Sick Bees – My Pleasure

Sick Bees
My Pleasure

Starla and Julio are the Sick Bees. Starla is from Austin, TX (I hear that place is alive with music), and Julio is from Rockford and played “clarinet in a marching band.”

Okay, looking at the two above descriptions, one would surmise that Starla is the cool one and Julio is some ex-marching band geek who enjoyed blowing into his clarinet in between “Go Team!” cheers from the high school pride crowd. But, what one discovers is that the “geek” rocks. His singing carries the album (at least I think that’s him – you see, Up Records only sends you a CD in a paper holder with the names of the songs on it and a one page promotions page with lines like “you will be emotionally wrung out after one listen” – who writes this stuff!? – so, it is hard to say who sings what). Without a doubt, however, Starla is the chick who blasts in and out of songs vocally with her heavy-metal-Lita-Ford screech that sends me back into the lates 80s in a horrible flash. Yet, this album has endearing moments that really do turn you up. At times, the Sick Bees provide a “sloppy” blend of Built to Spill, Sonic Youth, and a smidgen of Jesus Lizard. It is an odd blend, but works during certain moments on this CD: Song 2, “Saint Helen’s,” starts out with a guitar spank-strum you won’t soon forget. It is very energizing and yet hints at some lurking evil. The whole song has some evil overtones, and Starla’s vocals here (I think its her) are actually gripping. Short, choppy announcements that impact the ear. “Strawhat’s Dogs,” continues to impress with a gentle beginning and a whispering rush of chords during the chorus.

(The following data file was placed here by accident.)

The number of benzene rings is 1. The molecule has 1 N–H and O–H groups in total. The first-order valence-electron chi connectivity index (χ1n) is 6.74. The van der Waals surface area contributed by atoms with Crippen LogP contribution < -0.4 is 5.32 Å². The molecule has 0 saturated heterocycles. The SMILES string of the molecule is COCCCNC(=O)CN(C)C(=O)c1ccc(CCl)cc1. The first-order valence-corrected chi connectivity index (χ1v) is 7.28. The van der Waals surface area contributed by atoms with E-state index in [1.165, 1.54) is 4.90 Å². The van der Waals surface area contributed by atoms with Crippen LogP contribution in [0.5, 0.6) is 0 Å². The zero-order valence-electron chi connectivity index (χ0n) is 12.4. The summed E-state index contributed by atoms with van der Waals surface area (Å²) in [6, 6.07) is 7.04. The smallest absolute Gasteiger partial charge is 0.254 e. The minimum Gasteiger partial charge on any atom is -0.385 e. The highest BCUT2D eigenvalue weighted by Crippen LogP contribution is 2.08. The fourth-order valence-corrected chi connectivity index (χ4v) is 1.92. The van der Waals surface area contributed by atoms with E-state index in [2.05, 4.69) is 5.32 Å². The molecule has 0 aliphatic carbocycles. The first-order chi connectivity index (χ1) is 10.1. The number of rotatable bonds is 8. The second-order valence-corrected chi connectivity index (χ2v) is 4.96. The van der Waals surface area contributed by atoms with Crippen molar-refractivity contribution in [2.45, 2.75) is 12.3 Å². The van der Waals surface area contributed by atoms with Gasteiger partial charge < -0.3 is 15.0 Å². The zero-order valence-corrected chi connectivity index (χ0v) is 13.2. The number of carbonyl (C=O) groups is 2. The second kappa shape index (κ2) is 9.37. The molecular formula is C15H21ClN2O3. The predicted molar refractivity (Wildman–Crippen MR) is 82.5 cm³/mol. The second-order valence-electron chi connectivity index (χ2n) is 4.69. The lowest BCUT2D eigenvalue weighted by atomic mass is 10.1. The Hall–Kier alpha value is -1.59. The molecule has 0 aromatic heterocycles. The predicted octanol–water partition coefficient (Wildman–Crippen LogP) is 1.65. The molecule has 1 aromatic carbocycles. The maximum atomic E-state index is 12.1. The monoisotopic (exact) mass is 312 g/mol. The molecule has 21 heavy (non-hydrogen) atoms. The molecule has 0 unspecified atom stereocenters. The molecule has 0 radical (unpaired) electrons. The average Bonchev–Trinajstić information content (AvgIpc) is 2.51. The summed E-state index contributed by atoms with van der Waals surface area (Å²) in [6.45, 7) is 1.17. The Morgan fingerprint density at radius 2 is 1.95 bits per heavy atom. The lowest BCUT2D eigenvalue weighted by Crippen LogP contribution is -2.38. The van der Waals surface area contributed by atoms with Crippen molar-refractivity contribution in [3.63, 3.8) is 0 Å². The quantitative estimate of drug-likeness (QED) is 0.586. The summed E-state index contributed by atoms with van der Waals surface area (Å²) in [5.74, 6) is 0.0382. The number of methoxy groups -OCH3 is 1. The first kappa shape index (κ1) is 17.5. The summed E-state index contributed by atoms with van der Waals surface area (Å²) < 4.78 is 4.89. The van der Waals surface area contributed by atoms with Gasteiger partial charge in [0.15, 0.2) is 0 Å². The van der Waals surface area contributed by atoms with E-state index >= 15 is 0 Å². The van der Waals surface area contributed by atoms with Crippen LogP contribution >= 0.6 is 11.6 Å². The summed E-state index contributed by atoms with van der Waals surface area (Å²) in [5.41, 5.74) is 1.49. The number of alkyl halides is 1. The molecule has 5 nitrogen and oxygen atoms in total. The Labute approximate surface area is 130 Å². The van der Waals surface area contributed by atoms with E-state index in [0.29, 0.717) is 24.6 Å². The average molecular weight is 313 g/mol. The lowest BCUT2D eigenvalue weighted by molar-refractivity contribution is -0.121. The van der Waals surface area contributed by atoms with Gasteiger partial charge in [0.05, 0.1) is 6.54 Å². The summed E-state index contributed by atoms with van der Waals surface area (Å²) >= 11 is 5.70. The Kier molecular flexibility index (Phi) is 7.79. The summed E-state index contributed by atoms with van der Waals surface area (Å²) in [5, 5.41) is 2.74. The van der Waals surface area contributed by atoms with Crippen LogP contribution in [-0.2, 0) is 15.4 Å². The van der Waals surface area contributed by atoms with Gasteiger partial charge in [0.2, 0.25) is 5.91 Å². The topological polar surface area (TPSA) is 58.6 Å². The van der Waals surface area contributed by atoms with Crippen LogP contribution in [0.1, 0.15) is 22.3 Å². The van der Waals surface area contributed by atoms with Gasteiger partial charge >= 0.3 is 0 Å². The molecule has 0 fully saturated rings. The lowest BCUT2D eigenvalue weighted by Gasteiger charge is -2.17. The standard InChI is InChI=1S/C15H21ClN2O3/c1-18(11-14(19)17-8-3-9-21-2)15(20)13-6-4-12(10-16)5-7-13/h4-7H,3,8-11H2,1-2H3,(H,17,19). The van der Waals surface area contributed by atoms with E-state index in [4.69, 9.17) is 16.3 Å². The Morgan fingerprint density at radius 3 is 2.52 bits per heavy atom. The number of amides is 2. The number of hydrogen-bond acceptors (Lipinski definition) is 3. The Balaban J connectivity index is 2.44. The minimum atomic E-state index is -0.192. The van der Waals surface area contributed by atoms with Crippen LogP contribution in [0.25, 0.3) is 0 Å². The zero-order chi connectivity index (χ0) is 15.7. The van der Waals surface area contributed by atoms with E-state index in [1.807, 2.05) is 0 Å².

But, just when you think this could be a really great album, there are only a couple of real good ones left: “Mike” and “Pretty is as Pretty does.” These songs incorporate some real experimentation and interesting chord changes. The same cannot be said for the rest of the album, which gets mired and bogged down in experiments that didn’t quite pan out and twisted, off-chord, plod-alongers. Other songs like “Tool Room” are just plain awful – especially with Starla’s incessant Lita-Ford wailing and screeching. Even the distortion pedal employed on this song sounds like they may have called in Iron Maiden in too play the instruments.

So, it all amounts to an average album, held up by four really good songs that are surrounded by musical misfits and accidental suicides. I would almost say that “Saint Helen’s” is such a great song that it warrants the purchase of the album. Instead, I think I’ll recommend borrowing it from your favorite reviewer or Up Records fanatic.